3. Well-being in Dubai’s private schools

What happens in schools is key to understanding whether students, teachers and staff enjoy good physical and mental health, and how happy and satisfied they are with different aspects of their life. School practices and initiatives can help – or indeed, hinder – efforts to build a nurturing environment and positive social relations. A growing body of research shows that promoting well-being in schools can also strengthen teaching and learning, and lead to improvements in these areas.

Recognising the crucial role of schools in supporting well-being, the Knowledge and Human Development Authority (KHDA) has placed well-being at the centre of discussions on education quality. In recent years, the organisation has helped raise school actors’ awareness on the topic and provided them with tools to better understand how their students and staff feel. In addition, KHDA has developed different platforms for schools to convene and learn from experts and from each other. As a result, most private schools in Dubai are now familiar with the issue, as well as with the positive education approaches, and many have introduced activities aimed at fostering the welfare of students and, increasingly, staff.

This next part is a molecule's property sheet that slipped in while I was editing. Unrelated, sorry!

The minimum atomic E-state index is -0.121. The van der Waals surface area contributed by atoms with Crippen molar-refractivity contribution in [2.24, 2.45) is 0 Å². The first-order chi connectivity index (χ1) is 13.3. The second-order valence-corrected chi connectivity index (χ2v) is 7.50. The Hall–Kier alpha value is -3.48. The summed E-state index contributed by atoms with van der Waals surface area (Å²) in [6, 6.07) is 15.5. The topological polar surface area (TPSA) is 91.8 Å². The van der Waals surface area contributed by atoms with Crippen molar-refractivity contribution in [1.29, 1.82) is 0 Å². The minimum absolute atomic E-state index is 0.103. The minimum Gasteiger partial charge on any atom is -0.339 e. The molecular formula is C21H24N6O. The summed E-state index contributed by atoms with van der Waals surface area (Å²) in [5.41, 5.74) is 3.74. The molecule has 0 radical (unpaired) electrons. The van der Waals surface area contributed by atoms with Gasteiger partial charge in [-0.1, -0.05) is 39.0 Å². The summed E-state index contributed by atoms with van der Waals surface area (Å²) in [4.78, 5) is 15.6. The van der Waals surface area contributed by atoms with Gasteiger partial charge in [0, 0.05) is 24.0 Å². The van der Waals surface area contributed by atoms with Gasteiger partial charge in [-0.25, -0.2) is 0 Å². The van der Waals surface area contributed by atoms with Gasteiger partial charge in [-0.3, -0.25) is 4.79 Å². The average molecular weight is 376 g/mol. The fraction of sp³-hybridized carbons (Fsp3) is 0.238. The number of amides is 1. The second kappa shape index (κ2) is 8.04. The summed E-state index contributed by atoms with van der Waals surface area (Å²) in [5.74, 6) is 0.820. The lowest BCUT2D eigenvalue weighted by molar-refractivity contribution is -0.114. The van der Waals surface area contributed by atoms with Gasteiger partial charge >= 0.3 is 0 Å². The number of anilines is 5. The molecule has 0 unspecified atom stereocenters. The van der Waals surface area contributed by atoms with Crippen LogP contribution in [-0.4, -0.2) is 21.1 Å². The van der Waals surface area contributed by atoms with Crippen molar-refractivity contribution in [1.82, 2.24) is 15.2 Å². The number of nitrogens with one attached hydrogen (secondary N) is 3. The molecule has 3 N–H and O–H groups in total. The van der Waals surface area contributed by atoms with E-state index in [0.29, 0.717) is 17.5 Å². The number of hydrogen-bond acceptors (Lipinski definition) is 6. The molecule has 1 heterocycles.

However, the extent to which schools have prioritised well-being, embedded it into their daily operations and culture and designed and implemented initiatives successfully differs significantly across the sector. Some schools – which the OECD review mission suggests are mostly high-fee institutions catering to wealthier families – have implemented whole-school approaches, in line with what evidence shows to be most effective at supporting children’s development and building positive learning environments. On the other hand, evidence also gained from the OECD review mission suggests that capacity and resource issues have prevented other schools from adopting such comprehensive approaches, or from providing students and staff with the help they need. Furthermore, the COVID-19 pandemic has also taken its toll on individuals’ well-being as well as on households’ and schools’ incomes, with particularly adverse effects on the least advantaged stakeholders.